Researchers talk of a textual or discursive turn that happened in the social sciences a few decades ago. In social psychology, this turn happened around the time I was doing my undergraduate degree in Psychology and Sociology (1985-88). It was closely connected with ‘social constructionist’ thinking. Between 1985 and 1987 new publications in psychology presented arguments for the social construction of a variety of topics from ‘the emotions’ through ‘lesbianism’ to ‘the person’.
For my undergraduate dissertation, supervised by Rex Stainton Rogers, I used a technique called Q methodology to study the different discursive frames that people adopt when they think about what it means to be an authentic and/or sincere person. This was my first adventure into social psychological research and I was interested in studying the forms of language and symbolism through which people construct their realities. The question, in other words, was not ‘What is an authentic person?’, but ‘What different ways of constructing authenticity do people draw upon?’, closely followed by ‘What are the implications of constructing oneself as an authentic person according to these different models?’
Q methodology enabled me to identify a variety of different models or versions of authenticity and it quickly became clear that these were not timeless universals but historical and cultural products. Some models, for example, used a version of sincerity similar to that invented by the romantic poets, whilst others – agreeing with existential philosophers – thought of it as closer to authenticity.
As a result, I came to think of social psychology less as a search for universal laws, and more as a discipline whose subject matter is tightly bound to the flow of historical, biographical and experiential time. Q methodology allowed me to take snapshots of regions of relative stability amidst the flux. Each narrative version of authenticity could be likened to a whirlpool or eddy, its integrity kept alive by its movement as it is passed from speaker to speaker.
In addition to foregrounding the reality of process, the discursive turn also implied a rather different way of thinking about research participants and their relationship to researchers, and hence of expertise in general. In the then-predominant model of psychological science, participants were viewed as subjects to be submitted to measurements of various kinds to discover what they were ‘really’ like. For example, psychometric measures of personality and attitude were designed to measure, from a third-person perspective, what attitudes or personality a person really held. There is an assumption that a person’s personality is more or less fixed, and what they are ‘really’ like is assessed from the ‘expert’ perspective of a psychologist.
In Q methodology, by contrast, participants are given an equivalent status to researchers: they are viewed as self-interpreting interpreters, drawing on existing knowledge to make sense of their lives and worlds. Our sense-making is always partial, variable and provisional because the world we seek to make sense of is forever changing, like the proverbial river that differs each time we set foot in it. Of course there will be some processes that flow deeper than others, or with more stability, but ultimately all is in flux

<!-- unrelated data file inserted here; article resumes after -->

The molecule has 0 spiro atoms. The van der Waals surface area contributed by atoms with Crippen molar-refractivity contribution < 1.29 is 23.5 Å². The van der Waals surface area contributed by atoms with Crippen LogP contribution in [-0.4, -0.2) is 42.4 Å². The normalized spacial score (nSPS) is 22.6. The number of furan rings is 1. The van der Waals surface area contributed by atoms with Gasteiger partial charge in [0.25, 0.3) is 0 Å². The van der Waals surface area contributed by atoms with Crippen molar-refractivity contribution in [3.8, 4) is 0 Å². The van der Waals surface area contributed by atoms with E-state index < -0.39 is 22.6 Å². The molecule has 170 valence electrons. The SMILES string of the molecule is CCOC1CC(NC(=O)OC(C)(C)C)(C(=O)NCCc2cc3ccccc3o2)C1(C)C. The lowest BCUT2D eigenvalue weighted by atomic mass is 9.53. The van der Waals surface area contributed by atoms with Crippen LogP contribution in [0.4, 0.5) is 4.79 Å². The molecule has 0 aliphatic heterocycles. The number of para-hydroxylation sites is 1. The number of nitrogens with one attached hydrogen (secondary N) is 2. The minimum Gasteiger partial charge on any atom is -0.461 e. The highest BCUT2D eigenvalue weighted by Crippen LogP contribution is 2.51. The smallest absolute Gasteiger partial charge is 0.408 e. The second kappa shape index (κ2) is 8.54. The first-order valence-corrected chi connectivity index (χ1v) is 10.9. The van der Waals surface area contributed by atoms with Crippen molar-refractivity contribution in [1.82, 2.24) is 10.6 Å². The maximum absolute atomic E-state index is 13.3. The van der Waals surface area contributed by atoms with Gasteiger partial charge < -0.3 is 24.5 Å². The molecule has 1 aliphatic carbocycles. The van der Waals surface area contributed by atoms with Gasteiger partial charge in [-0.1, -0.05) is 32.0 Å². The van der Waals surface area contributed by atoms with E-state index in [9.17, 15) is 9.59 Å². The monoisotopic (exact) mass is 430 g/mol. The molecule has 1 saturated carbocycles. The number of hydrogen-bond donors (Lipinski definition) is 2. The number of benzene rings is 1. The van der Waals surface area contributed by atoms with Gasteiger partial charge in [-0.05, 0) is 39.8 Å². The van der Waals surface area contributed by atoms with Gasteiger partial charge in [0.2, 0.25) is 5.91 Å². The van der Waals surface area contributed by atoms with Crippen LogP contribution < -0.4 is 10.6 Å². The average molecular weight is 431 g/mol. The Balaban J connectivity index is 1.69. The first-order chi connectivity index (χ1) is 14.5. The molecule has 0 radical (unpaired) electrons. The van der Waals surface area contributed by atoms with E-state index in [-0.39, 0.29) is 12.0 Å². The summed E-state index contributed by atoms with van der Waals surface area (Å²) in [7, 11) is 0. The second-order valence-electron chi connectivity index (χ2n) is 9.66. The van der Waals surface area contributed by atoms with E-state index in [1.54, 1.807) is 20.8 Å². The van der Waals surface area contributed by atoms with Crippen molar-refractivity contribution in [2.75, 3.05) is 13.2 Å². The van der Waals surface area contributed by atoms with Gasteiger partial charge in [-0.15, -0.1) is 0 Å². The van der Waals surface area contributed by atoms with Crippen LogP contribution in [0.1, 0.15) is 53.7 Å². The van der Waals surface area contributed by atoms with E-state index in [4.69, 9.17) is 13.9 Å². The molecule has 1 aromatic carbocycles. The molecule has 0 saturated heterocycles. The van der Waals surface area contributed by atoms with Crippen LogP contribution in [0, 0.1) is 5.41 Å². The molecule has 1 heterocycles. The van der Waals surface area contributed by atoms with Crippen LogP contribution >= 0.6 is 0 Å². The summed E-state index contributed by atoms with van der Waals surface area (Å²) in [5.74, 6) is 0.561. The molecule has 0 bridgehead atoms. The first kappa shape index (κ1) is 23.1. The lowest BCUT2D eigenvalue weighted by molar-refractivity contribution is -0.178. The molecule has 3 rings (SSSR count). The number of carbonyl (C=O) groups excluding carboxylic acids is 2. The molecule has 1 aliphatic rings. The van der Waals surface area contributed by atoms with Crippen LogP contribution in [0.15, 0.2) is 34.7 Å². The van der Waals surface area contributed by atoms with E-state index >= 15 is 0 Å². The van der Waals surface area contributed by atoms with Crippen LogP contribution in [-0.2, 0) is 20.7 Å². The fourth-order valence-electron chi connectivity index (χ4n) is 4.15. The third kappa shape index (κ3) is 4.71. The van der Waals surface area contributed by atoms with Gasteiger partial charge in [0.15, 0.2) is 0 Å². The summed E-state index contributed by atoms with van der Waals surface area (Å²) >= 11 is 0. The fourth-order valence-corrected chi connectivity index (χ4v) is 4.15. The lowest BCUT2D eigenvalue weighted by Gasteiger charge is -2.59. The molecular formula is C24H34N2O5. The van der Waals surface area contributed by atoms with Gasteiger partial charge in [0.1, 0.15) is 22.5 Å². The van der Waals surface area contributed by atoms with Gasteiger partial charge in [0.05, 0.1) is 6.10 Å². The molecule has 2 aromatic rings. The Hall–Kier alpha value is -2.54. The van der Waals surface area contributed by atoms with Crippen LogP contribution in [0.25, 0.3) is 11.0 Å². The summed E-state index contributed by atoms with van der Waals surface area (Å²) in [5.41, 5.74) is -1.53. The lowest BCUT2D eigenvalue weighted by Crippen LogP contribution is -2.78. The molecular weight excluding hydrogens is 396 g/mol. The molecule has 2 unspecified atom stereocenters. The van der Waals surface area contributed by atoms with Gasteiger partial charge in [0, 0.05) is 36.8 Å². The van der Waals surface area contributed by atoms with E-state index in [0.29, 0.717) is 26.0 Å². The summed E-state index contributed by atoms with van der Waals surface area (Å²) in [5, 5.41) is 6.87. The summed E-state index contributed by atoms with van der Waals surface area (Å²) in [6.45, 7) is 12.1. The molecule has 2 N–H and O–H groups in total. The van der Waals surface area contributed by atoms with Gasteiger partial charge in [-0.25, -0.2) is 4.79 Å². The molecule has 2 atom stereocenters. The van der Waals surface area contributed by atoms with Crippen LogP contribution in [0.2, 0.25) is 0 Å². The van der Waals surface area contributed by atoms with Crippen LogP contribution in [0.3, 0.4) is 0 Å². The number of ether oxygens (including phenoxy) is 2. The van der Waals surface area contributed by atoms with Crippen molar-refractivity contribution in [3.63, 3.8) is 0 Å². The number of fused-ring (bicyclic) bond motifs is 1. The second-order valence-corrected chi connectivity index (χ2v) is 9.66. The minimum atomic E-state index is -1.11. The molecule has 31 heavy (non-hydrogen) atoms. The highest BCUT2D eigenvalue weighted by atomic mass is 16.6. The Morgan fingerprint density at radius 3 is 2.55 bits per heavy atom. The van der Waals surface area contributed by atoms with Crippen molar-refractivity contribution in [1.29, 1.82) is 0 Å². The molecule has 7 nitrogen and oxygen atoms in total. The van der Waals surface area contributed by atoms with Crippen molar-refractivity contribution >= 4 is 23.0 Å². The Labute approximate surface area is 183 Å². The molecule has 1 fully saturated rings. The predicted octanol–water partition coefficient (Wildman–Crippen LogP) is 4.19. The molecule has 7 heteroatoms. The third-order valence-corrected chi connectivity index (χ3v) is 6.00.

Social constructionism was as much a political as an epistemological intervention, and as such it can only be properly grasped in these hybrid terms. What on the epistemological plane was a challenge to any essentialism that claimed a fixed order became, on the political plane, a critique of institutionalised power. This mixture opened up a new research agenda which sought to deconstruct the objective pretensions of knowledge claims, and to show their implications for people’s lives. It affirmed that social order is – amongst other things – an effect of the constant and collective performances of actors influenced and integrated by forms of knowledge that shape the ‘meaning’ of their actions and experiences.
Arguably we are now living in very different social and political times. Some would say that social constructionism has outlived its usefulness, or worse, that it has been hijacked by a dangerous ‘post-truth’ ideology. Many have criticised a tendency to focus too narrowly on discursive constructions at the expense of affective, embodied and material processes, for example. In times that are premised less on enduring structures than on permanent change, deconstruction is not the preserve of critical researchers but the clarion call of corporate managers. It should not surprise us, perhaps, if at this juncture we see researchers articulating more explicitly processual forms of thought and types of method which take the notion of motion – and the possibility of stability within motion – ever more seriously.
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The Methods in Motion blogs are by researchers linked to the Centre for Citizenship, Identities and Governance. The blogs represent their opinions emerging from research in progress, and do not necessarily represent the views of the Research Centre or Open University. You can discover more about Methods in Motion on the CCIG website.